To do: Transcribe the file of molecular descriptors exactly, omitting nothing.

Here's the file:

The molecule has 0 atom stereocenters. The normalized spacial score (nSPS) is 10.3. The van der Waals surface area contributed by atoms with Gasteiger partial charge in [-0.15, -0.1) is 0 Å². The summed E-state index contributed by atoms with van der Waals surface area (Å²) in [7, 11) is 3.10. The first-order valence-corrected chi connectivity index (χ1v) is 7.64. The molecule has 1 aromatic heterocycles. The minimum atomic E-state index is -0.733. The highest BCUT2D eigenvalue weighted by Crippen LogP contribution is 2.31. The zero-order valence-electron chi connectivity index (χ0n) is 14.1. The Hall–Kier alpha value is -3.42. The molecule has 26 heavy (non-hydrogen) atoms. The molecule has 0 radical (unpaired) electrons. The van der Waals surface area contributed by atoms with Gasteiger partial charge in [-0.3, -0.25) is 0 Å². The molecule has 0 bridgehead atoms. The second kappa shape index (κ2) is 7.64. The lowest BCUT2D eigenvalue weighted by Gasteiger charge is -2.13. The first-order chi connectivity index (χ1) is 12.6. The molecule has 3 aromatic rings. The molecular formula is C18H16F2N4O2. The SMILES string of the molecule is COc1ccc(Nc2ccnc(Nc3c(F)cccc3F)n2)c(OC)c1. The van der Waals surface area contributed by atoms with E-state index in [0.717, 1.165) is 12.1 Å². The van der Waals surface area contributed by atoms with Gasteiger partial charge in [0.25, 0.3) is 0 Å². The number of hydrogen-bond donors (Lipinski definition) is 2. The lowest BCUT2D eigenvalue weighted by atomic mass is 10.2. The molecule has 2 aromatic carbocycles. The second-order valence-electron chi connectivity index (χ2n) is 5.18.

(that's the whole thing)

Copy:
The molecule has 0 atom stereocenters. The normalized spacial score (nSPS) is 10.3. The van der Waals surface area contributed by atoms with Gasteiger partial charge in [-0.15, -0.1) is 0 Å². The summed E-state index contributed by atoms with van der Waals surface area (Å²) in [7, 11) is 3.10. The first-order valence-corrected chi connectivity index (χ1v) is 7.64. The molecule has 1 aromatic heterocycles. The minimum atomic E-state index is -0.733. The highest BCUT2D eigenvalue weighted by Crippen LogP contribution is 2.31. The zero-order valence-electron chi connectivity index (χ0n) is 14.1. The Hall–Kier alpha value is -3.42. The molecule has 26 heavy (non-hydrogen) atoms. The molecule has 0 radical (unpaired) electrons. The van der Waals surface area contributed by atoms with Gasteiger partial charge in [-0.3, -0.25) is 0 Å². The molecule has 0 bridgehead atoms. The second kappa shape index (κ2) is 7.64. The lowest BCUT2D eigenvalue weighted by Gasteiger charge is -2.13. The first-order chi connectivity index (χ1) is 12.6. The molecule has 3 aromatic rings. The molecular formula is C18H16F2N4O2. The SMILES string of the molecule is COc1ccc(Nc2ccnc(Nc3c(F)cccc3F)n2)c(OC)c1. The van der Waals surface area contributed by atoms with E-state index in [0.717, 1.165) is 12.1 Å². The van der Waals surface area contributed by atoms with Gasteiger partial charge in [0.25, 0.3) is 0 Å². The number of hydrogen-bond donors (Lipinski definition) is 2. The lowest BCUT2D eigenvalue weighted by atomic mass is 10.2. The molecule has 2 aromatic carbocycles. The second-order valence-electron chi connectivity index (χ2n) is 5.18.